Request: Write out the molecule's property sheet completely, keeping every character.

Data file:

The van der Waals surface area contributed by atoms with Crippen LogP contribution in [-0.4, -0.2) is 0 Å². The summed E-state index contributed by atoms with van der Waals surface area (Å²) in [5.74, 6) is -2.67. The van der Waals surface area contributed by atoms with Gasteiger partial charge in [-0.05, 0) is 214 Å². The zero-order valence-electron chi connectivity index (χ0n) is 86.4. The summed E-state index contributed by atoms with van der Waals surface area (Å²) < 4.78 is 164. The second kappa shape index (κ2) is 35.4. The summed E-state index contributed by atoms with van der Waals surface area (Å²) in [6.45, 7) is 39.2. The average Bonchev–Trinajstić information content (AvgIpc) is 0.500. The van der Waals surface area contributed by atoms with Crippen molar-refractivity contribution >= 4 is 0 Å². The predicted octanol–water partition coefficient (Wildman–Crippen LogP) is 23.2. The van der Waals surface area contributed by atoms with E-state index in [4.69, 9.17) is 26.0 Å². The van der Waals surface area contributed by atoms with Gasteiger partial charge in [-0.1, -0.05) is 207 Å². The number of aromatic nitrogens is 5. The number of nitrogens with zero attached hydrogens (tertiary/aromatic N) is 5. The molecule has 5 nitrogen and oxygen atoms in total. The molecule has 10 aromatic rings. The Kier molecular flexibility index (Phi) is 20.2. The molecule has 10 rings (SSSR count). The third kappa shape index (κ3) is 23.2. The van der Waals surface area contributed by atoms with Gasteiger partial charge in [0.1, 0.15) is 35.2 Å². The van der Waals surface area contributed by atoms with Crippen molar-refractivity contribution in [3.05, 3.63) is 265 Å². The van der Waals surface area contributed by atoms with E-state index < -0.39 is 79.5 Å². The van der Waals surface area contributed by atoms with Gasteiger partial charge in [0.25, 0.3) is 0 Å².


The van der Waals surface area contributed by atoms with Crippen LogP contribution in [-0.4, -0.2) is 0 Å². The summed E-state index contributed by atoms with van der Waals surface area (Å²) in [5.74, 6) is -2.67. The van der Waals surface area contributed by atoms with Gasteiger partial charge in [-0.05, 0) is 214 Å². The zero-order valence-electron chi connectivity index (χ0n) is 86.4. The summed E-state index contributed by atoms with van der Waals surface area (Å²) < 4.78 is 164. The second kappa shape index (κ2) is 35.4. The summed E-state index contributed by atoms with van der Waals surface area (Å²) in [6.45, 7) is 39.2. The average Bonchev–Trinajstić information content (AvgIpc) is 0.500. The van der Waals surface area contributed by atoms with Crippen molar-refractivity contribution >= 4 is 0 Å². The predicted octanol–water partition coefficient (Wildman–Crippen LogP) is 23.2. The van der Waals surface area contributed by atoms with E-state index in [4.69, 9.17) is 26.0 Å². The van der Waals surface area contributed by atoms with Gasteiger partial charge in [-0.1, -0.05) is 207 Å². The number of aromatic nitrogens is 5. The number of nitrogens with zero attached hydrogens (tertiary/aromatic N) is 5. The molecule has 5 nitrogen and oxygen atoms in total. The molecule has 10 aromatic rings. The Kier molecular flexibility index (Phi) is 20.2. The molecule has 10 rings (SSSR count). The third kappa shape index (κ3) is 23.2. The van der Waals surface area contributed by atoms with Gasteiger partial charge in [0.1, 0.15) is 35.2 Å². The van der Waals surface area contributed by atoms with Crippen molar-refractivity contribution in [3.05, 3.63) is 265 Å². The van der Waals surface area contributed by atoms with E-state index < -0.39 is 79.5 Å². The van der Waals surface area contributed by atoms with Gasteiger partial charge in [0.25, 0.3) is 0 Å².